Or maybe they already have.
This southwest town, an early magnet to bohemians and renegade artists, has slowly, seamlessly, become part of the global, corporate, art market. Works seen on Canyon Road, the heart of this community’s art colony, are now likely to be found in galleries in Basel and New York, too.
The New Mexican capital, which has also traditionally attracted faith healers, spiritualists and massage therapists (there are 1,200 licensed massage therapists in this town of 75,000!) is about to undergo yet greater internationalization.
“You won’t recognize this place in three years,” predicts Peter Weiss, a knowledgeable guide whom we hired to take us on a 3-hour walking tour of town.
Peter Weiss takes visiting groups on a 3-hour walking tour of Santa Fe. Along the way, he points out the home where the narrative for “Oklahoma” was penned, where Randy Travis lives, where the really “hot” art galleries are and where the oldest church in America stands.
“The government is laying track for a fast train (it won’t be “high speed,” but it won’t be Amtrak, either) that will link Santa Fe and Albuquerque,” says Peter, suggesting that this may create one large urban corridor, making already high-priced homes even higher. The rail line should be completed by the end of 2008.
Peter’s guided tour was one of the highlights of a five-day visit to Santa Fe. On our tour, we learned that Spanish colonists settled in this area in 1598, some 22 years before the pilgrims ever landed at Plymouth Rock. The irony of America’s contemporary issue with 11 million illegal immigrants, most of them Hispanic, is: they were here first!
For the next 387 years, Santa Fe remained mostly off-the-beaten-path. But all that is changing, posits Peter, our guide. Santa Fe is now accessible by direct South West Air flights. This is a new development because, until now, visitors and residents have had to fly out of Albuquerque, 60 miles away, the only center that could handle larger planes.
Santa Fe is home to the oldest church in America (not the first church in America, mind you, but the oldest still standing). While you can find the church by yourself, we came across it with Peter; he has loads of colorful stories to share about everything you will pass. In fact, you will learn more in a few hours with him than you ever will from a pile of travel books.
Anyone visiting Santa Fe should think about hiring Peter for a three-hour guided tour. As Peter travels extensively during the year, check with his website to determine his availability. A bonus: you will LOVE his online photos and diaries. Go to www.peterweiss.com.
Georgia on my mind…
You can’t think of New Mexico and art without thinking of Georgia O’keeffe, whose abstract interpretations of the flora of this region earned her international acclaim during her 99 years of life.
One place that is a MUST on your visit is the Georgia O’keeffe Museum, which offers a rich collection of her abstract work. I particularly enjoyed three of her watercolors, a medium that I have never associated with the artist.
You’ll only need an hour to see the displayed canvases and framed watercolors; also, don’t miss the 12-minute (or so) film playing in the first gallery. It’s a compact, well filmed, historical record of Georgia O’Keeffe -- who she was and who she hung out with (mostly Alfred Steiglitz).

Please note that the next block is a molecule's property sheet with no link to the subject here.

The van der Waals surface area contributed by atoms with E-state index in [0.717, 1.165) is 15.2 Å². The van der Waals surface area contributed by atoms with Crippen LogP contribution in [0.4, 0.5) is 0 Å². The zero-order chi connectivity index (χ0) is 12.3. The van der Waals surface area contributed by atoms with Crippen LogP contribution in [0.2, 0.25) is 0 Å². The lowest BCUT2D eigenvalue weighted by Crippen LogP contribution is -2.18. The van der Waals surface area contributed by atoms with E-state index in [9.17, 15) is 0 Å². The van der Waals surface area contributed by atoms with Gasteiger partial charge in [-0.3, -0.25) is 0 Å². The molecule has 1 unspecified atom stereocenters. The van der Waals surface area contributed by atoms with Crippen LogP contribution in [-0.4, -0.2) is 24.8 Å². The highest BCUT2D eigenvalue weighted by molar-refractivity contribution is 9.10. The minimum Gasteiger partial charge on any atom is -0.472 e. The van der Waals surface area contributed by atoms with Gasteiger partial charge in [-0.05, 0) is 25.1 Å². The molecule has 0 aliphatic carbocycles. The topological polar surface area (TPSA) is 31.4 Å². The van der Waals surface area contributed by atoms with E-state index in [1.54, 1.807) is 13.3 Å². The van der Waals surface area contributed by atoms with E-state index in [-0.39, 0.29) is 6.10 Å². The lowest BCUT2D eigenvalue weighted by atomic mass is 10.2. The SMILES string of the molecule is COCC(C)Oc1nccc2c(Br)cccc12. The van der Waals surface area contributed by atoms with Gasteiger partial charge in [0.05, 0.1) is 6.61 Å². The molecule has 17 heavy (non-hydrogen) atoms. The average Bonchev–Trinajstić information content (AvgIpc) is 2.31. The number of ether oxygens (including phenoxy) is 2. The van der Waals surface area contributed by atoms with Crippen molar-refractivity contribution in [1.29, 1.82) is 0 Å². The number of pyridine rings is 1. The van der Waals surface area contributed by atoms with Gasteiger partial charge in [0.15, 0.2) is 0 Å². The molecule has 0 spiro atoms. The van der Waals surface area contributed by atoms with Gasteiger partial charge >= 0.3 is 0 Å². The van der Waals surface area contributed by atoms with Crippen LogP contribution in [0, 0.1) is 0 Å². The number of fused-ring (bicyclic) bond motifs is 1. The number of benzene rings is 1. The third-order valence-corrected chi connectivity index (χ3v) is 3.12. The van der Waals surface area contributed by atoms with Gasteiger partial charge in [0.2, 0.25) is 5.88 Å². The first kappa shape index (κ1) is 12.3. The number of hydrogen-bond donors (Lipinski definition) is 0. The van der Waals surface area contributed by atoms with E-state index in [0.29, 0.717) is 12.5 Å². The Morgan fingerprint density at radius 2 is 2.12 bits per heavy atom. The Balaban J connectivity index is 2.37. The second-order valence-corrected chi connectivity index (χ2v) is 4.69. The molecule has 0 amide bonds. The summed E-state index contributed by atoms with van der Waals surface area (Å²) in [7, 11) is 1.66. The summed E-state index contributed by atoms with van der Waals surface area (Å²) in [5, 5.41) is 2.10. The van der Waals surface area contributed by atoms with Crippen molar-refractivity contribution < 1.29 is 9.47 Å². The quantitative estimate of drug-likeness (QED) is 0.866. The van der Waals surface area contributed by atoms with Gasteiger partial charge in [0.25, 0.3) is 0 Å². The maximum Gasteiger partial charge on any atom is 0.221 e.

Georgia O’keeffe Musuem, 217 Johnson St. Tel. 505-946-1000.
Rather than give a history lesson, or a diary entry of everything we experienced on our visit, let me continue by commenting on the one element that I am qualified to speak about – the food of Santa Fe.
No More Mark Miller’s Coyote Café
The big food story here is that chef Mark Miller, who codified, quantified and kick-started what we now call Southwest Cuisine at his sensational Coyote Café 20 years ago, has just sold his business and moved on.
The new owner/chef is Eric Distefano, who for 11 years has been executive chef at nearby Geronimo. He has some mighty tall boots to fill, given Mark’s reputation, though locals and visitors in online chat rooms report that the food at the Coyote Café has gone down hill the last few years, likely as Mark has become a sort of absentee landlord, looking after properties in other US centers, including Las Vegas.
Best Food in Town
If you really want to know who’s swinging the heavy bat in this town… head over to Aqua Santa…
…. Gone….! Aqua Santa chef/owner Brian Knox hits the ball out of the park each night in his small, 12-table dining room. Hearty, country-style, house-made breads, complex entrees, fabulous pastries, and a solid wine list all contribute to the occasion; of five dinners in Santa Fe, my two best were at Aqua Santa, hands down.
Aqua Santa is run by chef/owner Brian Knox, a talented, self-trained chef from Milwaukee, WI. The staff is super friendly and cordial (say Hi to Whitney for us…) and the room radiates casual warmth, which is mirrored in the plated dishes.
Everything is made on premises including the dense, country breads, which look and taste as though they have been flown in from the Model Bakery, in St. Helena (the best breads in Napa Valley).
On each of out visits, I ordered a shoulder of lamb that had been braised “round the clock,” as the menu suggests, one of the most memorable preparations of lamb that I have had this year.
The succulent meat, flavored with an almost Moroccan spice pack rich with cinnamon and citrus notes, was served with broccoli rabe and a creamy polenta. The dish was like a great novel; I found myself going more slowly as I worked through the opus, wanting the pleasure to last longer and not end. When was the last time you had this kind of relationship with a plate of food?
On our two visits, we ordered Italian and Spanish red wines. One of my favorites was the 2004 Emilio Moro from Spain’s Ribera del Duero region. It was a perfect accompaniment to the lamb, filled with plum, dark cherry, and smoky notes. From start to finish, a delicious wine. 92 points.
If you only have time for one dinner in Santa Fe, Aqua Santa is the place to book your table.
Aqua Santa, 451 W. Alameda St. Tel. 505-982-6297.
Best chocolate store in America
If you are a devout chocolate lover and have been to Paris, you have perhaps sought out the most unusual chocolatier in the world – Denise Acabo – who specializes in finding, and selling, the best chocolates in France.